The UK Department for Energy and Climate Change (DECC) has released details of its capacity market design, which is to begin in 2014, to meet the UK’s energy needs.
It aims to incentivise reliable capacity from both the supply and the demand side. The National Grid will purchase the total volume of generation capacity required through a central auction, which will include all providers that offer capacity. Incentives will be offered to energy companies to invest in new capacity.
This will form part of a wider scheme to slash electricity demand by 9% by 2030. Following closures of old coal-fired power plants the country is facing an electrical energy shortage, so investing in additional reliable capacity is essential.
New and existing generation sources will be eligible to participate in the capacity market auction, as will demand side response suppliers and energy storage systems.
The amount of capacity required will be judged for each year, the DECC will set out the requirement 4.5 years ahead of the delivery based upon how much is expected to be available from other sources and how much therefore must be auctioned.
Ziko Abram, director and co-founder of KiWi Power, a demand response management firm, said in response to the news: “The transitional arrangements announced today for demand-side response demonstrates the potential for non-generation technologies to make a significant contribution to securing the UK’s energy supply. ‘Negawatts’ will play an increasingly important role in the future design of our electricity network.”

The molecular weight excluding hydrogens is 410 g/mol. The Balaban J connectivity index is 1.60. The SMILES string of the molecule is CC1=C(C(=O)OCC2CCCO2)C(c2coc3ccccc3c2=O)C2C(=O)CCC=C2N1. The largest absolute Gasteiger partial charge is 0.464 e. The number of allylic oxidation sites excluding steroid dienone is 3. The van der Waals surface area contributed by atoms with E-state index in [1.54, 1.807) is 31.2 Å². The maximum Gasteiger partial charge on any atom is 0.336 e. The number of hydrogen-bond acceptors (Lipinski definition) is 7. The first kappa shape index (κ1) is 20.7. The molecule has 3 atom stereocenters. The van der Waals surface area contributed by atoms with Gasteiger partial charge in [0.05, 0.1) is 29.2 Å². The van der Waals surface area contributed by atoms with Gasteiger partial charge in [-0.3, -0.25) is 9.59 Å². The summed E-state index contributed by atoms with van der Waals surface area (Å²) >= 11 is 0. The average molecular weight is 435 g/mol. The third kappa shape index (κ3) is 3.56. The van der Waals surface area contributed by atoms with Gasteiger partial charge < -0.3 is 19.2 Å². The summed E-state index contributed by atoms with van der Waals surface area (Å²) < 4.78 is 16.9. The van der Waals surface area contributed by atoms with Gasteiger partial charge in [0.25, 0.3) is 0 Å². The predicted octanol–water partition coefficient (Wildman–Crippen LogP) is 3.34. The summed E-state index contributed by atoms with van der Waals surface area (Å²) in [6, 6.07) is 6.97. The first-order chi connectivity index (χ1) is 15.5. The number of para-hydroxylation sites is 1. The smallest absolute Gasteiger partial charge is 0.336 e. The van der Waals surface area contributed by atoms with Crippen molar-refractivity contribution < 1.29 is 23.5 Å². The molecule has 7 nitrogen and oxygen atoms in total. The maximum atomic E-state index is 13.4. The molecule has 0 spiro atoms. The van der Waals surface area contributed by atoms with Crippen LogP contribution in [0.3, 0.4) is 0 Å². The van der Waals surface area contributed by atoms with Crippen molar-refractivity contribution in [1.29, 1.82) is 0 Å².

It is unclear yet whether speed of response will be compensated or if the value of capacity alone will be paid. Abram added: “We must ensure that further work regarding the detailed design of an enduring mechanism continues and that it will support demand-side response participation, while encouraging its growth within the industry. Demand-side response must be allowed to operate on a level playing field alongside other forms of capacity.”
Production capacity is in place to guard against losses in generation when there is a lot of variable renewables on the supply side.